Although the Federal Drug Administration is thought to serve American consumers by keeping them safe and well-informed, they are doing just the opposite by controlling the media and science press in order to create misleading and one-sided articles.
An investigation into documents released through the Freedom of Information Act by Scientific American revealed that the FDA uses a variety of tactics to prevent the full truth from being revealed about a certain product. The biggest tactic is the “close-hold embargo,” where they invite a select few news sites to a briefing about the to-be released information with conditions. They stipulate that the journalists have to surrender their reportorial independence by agreeing to only speak with sources approved by their agency.
When NPR reporter Rob Stein was extended one of these loaded invitations, he responded by saying, “My editors are uncomfortable with the condition that we cannot seek reaction,” and asked that they be given a bit more wiggle room to speak with others. When Stein was met with a resounding no, he decided to agree to the terms and attend the briefing.
Stein wasn’t the only reporter to attend this particular briefing, as other sites such as The Wall Street Journal, The Washington Post, and The New York Times were all present. Despite agreeing to the terms, not everyone is actually comfortable with these conditions. The New York Times former Public Editor, Margaret Sullivan, said:
“I think embargoes that attempt to control sourcing are dangerous because they limit the role of the reporter whose job is to do a full look at a subject. It’s really inappropriate for a source to be telling a journalist whom he or she can and can’t talk to.”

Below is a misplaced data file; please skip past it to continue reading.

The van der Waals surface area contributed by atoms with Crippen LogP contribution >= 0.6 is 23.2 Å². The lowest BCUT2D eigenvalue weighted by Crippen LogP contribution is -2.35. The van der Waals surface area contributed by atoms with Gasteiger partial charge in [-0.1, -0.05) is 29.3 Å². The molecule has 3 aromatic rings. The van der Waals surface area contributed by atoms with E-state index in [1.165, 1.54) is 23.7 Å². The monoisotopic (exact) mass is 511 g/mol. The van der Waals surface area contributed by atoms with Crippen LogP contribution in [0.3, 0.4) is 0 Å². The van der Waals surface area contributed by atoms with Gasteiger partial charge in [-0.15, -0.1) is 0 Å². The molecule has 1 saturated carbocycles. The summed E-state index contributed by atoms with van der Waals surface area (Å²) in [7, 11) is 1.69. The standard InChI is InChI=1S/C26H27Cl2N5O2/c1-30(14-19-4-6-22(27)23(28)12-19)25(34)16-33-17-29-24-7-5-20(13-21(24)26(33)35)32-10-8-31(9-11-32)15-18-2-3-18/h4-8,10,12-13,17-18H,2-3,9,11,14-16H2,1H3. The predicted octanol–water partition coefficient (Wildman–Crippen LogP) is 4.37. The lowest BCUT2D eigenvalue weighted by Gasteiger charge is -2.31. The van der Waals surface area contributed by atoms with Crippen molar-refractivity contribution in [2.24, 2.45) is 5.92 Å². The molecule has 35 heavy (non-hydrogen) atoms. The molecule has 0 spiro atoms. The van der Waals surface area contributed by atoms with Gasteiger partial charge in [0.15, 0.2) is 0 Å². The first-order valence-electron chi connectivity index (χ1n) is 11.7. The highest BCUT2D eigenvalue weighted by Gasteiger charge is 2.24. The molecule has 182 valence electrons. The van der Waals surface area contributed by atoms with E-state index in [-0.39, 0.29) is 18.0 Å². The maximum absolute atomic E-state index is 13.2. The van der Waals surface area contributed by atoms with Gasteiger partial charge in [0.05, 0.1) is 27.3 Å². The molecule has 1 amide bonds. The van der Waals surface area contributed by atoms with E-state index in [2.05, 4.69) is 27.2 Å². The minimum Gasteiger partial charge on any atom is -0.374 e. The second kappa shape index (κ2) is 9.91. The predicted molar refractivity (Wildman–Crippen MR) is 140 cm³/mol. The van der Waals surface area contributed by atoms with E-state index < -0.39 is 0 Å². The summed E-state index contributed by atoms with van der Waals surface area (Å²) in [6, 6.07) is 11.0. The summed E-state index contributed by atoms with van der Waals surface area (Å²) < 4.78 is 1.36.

Other tactics used by the FDA include denying major media outlets any access to the briefing prior to the public release of information, and the deliverance of half-truths when asked questions directly to hinder an investigation. Those who intend to speak with unapproved sources or announce these embargoes are met with threats.
These embargoes are often used within the science community, but none as strict as the FDA’s rules on whom reporters can confer with. The usual restrictions only focus on the date and time that a news story can be published about a particular study, which is why the stories tend to break at the same time across media outlets.
The Association of Health Care Journalists said that the close-hold embargo is “a serious obstacle to good journalism. Reporters who want to be competitive on a story will essentially have to agree to write only what the FDA wants to tell the world, without analysis or outside commentary.”
If the FDA was truly concerned about the well-being of American citizens, it wouldn’t be so shrouded in secrecy and insistent on the way news stories are covered. Instead, they put up their list of demands in an effort to protect the medical industry and pharmaceutical companies whose interests and profits matter more than having a well-informed public.
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